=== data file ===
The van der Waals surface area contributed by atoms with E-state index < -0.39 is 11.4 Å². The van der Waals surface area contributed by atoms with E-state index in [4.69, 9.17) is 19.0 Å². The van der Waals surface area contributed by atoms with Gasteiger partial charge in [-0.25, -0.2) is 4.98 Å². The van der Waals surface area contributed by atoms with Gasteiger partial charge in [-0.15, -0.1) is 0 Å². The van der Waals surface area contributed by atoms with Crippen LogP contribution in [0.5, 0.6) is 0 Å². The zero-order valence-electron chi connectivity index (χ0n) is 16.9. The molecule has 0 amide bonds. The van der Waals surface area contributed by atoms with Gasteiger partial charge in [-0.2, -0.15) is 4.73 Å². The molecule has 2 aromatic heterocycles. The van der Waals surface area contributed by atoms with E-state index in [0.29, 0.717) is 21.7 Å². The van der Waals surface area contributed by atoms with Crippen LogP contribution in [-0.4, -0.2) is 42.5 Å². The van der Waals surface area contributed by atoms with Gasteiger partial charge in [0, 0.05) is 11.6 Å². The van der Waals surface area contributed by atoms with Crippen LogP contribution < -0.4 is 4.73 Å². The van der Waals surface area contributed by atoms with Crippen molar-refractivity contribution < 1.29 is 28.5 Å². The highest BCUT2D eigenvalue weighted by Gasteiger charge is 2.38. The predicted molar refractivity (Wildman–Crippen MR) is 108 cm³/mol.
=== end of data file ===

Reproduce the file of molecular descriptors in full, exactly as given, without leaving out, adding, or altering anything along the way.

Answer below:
The van der Waals surface area contributed by atoms with E-state index < -0.39 is 11.4 Å². The van der Waals surface area contributed by atoms with E-state index in [4.69, 9.17) is 19.0 Å². The van der Waals surface area contributed by atoms with Gasteiger partial charge in [-0.25, -0.2) is 4.98 Å². The van der Waals surface area contributed by atoms with Gasteiger partial charge in [-0.15, -0.1) is 0 Å². The van der Waals surface area contributed by atoms with Crippen LogP contribution in [0.5, 0.6) is 0 Å². The zero-order valence-electron chi connectivity index (χ0n) is 16.9. The molecule has 0 amide bonds. The van der Waals surface area contributed by atoms with Gasteiger partial charge in [-0.2, -0.15) is 4.73 Å². The molecule has 2 aromatic heterocycles. The van der Waals surface area contributed by atoms with E-state index in [0.29, 0.717) is 21.7 Å². The van der Waals surface area contributed by atoms with Crippen LogP contribution in [-0.4, -0.2) is 42.5 Å². The van der Waals surface area contributed by atoms with Gasteiger partial charge in [0, 0.05) is 11.6 Å². The van der Waals surface area contributed by atoms with Crippen LogP contribution < -0.4 is 4.73 Å². The van der Waals surface area contributed by atoms with Crippen molar-refractivity contribution < 1.29 is 28.5 Å². The highest BCUT2D eigenvalue weighted by Gasteiger charge is 2.38. The predicted molar refractivity (Wildman–Crippen MR) is 108 cm³/mol.